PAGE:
Thursday, February 7, 2013

My Guest tonite - Cajun Queen - Anne Savoy

Ann Savoy is a musician, an author, a record producer, and a photographer. Perhaps her most well known endeavor is the acclaimed release “Adieu False Heart”, a CD of duets with the legendary Linda Ronstadt. As a musician she, has played guitar, fiddle, and accordion and traveled throughout the world with her husband accordionist Marc Savoy and fiddler Michael Doucet in the Savoy Doucet Cajun Band, with her all-woman band The Magnolia Sisters. and with Marc and their talented sons in the Savoy Family Band.

She appears with her son Joel in the film Divine Secrets of the Ya Ya Sisterhood and performs three of the twelve cuts on the accompanying soundtrack on Sony Music. She has recorded twelve CDs on the Arhoolie, Rounder, and Vanguard labels. She workied with renowned producer T Bone Burnett as associate music producer for the Sony film “All The King’s Men”, composing a song for the film which is performed by Ann Savoy and her Sleeplss Knights, her vintage style jazz group. Ann has appeared in many documentaries on the subject of Cajun music, including the PBS series American Roots Music, and with her husband was the subject of Les Blank’s film,”Marc and Ann”.

She has worked as an record producer for Vanguard Records, for whom she produced the Grammy nominated tribute to Cajun music, Evangeline Made, featuring, among others, pop and folk idols Linda Ronstadt, John Fogerty, Richard and Linda Thompson, Nick Lowe, and Rodney Crowell performing traditional Cajun tunes. Her second project for Vanguard, a tribute to Creole and Zydeco, entitled Creole Bred, came out in May 2004.

In 2010 her band The Magnolia Sisters received a Grammy nomination for their CD Stripped Down.

As a writer, she is the author of the Botkin award winning book, Cajun Music, A Reflection of a People, a book which chronicles the history of Cajun and Zydeco music through interviews, biographies, historic and current photographs, and song transcriptions. She wrote the chapter on Cajun and Zydeco in the book, American Roots Music, Rolling Stone Press, as well as authoring numerous articles on Cajun music and historic CD booklets.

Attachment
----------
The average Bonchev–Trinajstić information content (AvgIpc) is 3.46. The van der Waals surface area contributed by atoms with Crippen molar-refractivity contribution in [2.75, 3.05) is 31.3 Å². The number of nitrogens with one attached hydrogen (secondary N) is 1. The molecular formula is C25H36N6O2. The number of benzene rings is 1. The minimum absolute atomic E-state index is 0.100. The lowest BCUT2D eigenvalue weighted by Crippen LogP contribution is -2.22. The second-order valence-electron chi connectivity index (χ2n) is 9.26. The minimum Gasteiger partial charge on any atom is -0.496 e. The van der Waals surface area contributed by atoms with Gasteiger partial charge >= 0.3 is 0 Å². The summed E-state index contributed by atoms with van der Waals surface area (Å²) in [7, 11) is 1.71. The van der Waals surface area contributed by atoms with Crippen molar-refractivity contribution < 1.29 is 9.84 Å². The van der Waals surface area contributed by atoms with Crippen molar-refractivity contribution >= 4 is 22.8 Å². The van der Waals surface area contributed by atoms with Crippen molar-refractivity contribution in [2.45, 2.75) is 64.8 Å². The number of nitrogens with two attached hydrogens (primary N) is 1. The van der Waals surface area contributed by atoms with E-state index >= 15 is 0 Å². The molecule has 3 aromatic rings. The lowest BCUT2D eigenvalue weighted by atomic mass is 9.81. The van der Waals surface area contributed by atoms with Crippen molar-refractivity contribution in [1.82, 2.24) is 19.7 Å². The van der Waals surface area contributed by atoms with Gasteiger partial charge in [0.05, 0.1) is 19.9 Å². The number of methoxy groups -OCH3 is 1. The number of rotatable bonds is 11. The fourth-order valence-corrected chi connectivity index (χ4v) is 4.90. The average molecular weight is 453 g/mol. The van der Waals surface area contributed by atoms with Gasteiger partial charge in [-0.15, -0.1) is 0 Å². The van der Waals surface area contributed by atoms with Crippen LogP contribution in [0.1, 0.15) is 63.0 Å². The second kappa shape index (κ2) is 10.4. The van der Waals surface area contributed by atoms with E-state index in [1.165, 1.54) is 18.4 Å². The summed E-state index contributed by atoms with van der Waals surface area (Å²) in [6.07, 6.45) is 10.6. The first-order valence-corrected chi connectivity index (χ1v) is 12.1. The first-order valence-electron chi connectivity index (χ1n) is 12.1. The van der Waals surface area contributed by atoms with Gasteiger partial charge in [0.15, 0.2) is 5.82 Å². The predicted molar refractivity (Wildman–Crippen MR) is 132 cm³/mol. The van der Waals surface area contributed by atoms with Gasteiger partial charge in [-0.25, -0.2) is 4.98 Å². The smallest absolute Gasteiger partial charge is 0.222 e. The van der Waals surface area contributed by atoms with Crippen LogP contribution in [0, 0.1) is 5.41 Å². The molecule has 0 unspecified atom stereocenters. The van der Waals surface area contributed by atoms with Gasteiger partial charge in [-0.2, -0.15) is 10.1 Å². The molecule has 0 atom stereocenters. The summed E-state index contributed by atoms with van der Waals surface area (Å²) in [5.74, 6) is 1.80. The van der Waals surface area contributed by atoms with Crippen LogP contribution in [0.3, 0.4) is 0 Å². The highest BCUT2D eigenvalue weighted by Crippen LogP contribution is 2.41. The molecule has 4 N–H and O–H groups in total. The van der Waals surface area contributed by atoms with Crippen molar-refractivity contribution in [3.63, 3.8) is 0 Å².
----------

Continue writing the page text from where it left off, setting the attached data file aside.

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FAB - Richard Taylor

The classic British sci-fi series “Thunderbirds” will receive a high-tech reboot at the hands of New Zealand’s Oscar-winning Weta Workshop, it was announced on Tuesday (5/2/2013).  The special effects company, which has worked on movies such as “The Lord of the Rings” and “Avatar”, said Britain’s ITV had commissioned 26 episodes of the 1960s hit show, created by the late Gerry Anderson (left).  The series, with the working title “Thunderbirds are Go!”, is scheduled to screen in Britain in 2015, 50 years after the original debuted.  Weta chief Richard Taylor said he was looking forward to introducing a new generation to the show, which depicts an international rescue organisation that thwarts evil-doers with spacecraft launched from its secret base.  “Thunderbirds was a hugely influential television series in my childhood,” said Taylor, whose Wellington-based Pukeko Pictures will co-produce the new series.  While the original used a form of puppetry dubbed “Supermarionation” to bring characters such as Brains and Lady Penelope to life, the new version will combine live action and computer generated imagery.

All about Thunderbirds (everything!)

The Thunderbirds TV series is set in the 21st century, which at the time of production was still over thirty years away. Co-creator Anderson said for the series to be set "100 years in the future," indicating a date of 2065, despite varying years showing up on various objects throughout the series. This intent was carried forward in all of the series' contemporary tie-in merchandise, such as the weekly comic strip in TV Century 21 and the Century 21 Mini-Album "Thunderbird 3", wherein Alan Tracy tells listeners that the year is 2065. 1993 vintage champagne is discussed in "Alias Mr. Hackenbacker". The feature film Thunderbirds Are Go is shown to take place in June 2066, and in Thunderbird 6 it is June 2068. In addition, the Zero X spacecraft from Thunderbirds Are Go subsequently appeared in the opening episode of Anderson's next TV series, Captain Scarlet and the Mysterons, which was set in 2068. 

The show depicts the adventures of the Tracy family, which consists of millionaire former astronaut Jeff Tracy (one of the first men to land on the moon) and his five sons: Scott (pilot of Thunderbird 1 and principal rescue co-ordinator), Virgil (pilot of Thunderbird 2), Alan (astronaut in Thunderbird 3), Gordon (aquanaut in Thunderbird 4) and John (principal duty astronaut on the space station Thunderbird 5) – each named after a Mercury astronaut – Scott Carpenter, Virgil Grissom, Alan Shepard, Gordon Cooper and John Glenn, respectively. Together with Jeff's elderly mother called Grandma Tracy, the scientific genius and engineer "Brains", the family's manservant Kyrano and his daughter Tin-Tin, the Tracy family live on a remote, uncharted island.